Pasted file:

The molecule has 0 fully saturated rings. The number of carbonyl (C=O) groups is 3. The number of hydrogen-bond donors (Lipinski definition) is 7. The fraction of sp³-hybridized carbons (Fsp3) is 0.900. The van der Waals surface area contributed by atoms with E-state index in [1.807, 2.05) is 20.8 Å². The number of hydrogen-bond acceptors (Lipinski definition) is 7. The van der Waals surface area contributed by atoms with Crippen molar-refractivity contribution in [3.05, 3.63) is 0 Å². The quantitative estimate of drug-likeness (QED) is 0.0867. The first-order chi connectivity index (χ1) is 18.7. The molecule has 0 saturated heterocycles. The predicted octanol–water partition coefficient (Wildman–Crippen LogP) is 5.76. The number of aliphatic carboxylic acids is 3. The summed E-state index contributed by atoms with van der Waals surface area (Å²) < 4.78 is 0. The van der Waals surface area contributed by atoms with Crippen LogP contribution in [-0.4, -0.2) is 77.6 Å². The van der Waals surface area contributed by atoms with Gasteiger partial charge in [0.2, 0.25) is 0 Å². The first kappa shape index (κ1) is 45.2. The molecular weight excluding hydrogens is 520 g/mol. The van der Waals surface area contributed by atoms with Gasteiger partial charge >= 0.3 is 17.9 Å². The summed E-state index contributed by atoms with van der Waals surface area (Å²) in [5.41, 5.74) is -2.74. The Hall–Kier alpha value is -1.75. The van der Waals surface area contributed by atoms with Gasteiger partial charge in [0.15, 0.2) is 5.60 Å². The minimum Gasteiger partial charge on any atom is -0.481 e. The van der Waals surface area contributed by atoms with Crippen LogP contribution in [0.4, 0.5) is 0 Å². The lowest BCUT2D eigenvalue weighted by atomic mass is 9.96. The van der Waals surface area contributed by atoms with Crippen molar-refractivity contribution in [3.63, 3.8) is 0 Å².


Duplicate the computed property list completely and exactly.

The molecule has 0 fully saturated rings. The number of carbonyl (C=O) groups is 3. The number of hydrogen-bond donors (Lipinski definition) is 7. The fraction of sp³-hybridized carbons (Fsp3) is 0.900. The van der Waals surface area contributed by atoms with E-state index in [1.807, 2.05) is 20.8 Å². The number of hydrogen-bond acceptors (Lipinski definition) is 7. The van der Waals surface area contributed by atoms with Crippen molar-refractivity contribution in [3.05, 3.63) is 0 Å². The quantitative estimate of drug-likeness (QED) is 0.0867. The first-order chi connectivity index (χ1) is 18.7. The molecule has 0 saturated heterocycles. The predicted octanol–water partition coefficient (Wildman–Crippen LogP) is 5.76. The number of aliphatic carboxylic acids is 3. The summed E-state index contributed by atoms with van der Waals surface area (Å²) < 4.78 is 0. The van der Waals surface area contributed by atoms with Crippen LogP contribution in [-0.4, -0.2) is 77.6 Å². The van der Waals surface area contributed by atoms with Gasteiger partial charge in [0.2, 0.25) is 0 Å². The first kappa shape index (κ1) is 45.2. The molecular weight excluding hydrogens is 520 g/mol. The van der Waals surface area contributed by atoms with Gasteiger partial charge >= 0.3 is 17.9 Å². The summed E-state index contributed by atoms with van der Waals surface area (Å²) in [5.41, 5.74) is -2.74. The Hall–Kier alpha value is -1.75. The van der Waals surface area contributed by atoms with Gasteiger partial charge in [0.15, 0.2) is 5.60 Å². The minimum Gasteiger partial charge on any atom is -0.481 e. The van der Waals surface area contributed by atoms with Crippen LogP contribution in [0.4, 0.5) is 0 Å². The lowest BCUT2D eigenvalue weighted by atomic mass is 9.96. The van der Waals surface area contributed by atoms with Crippen molar-refractivity contribution in [3.63, 3.8) is 0 Å².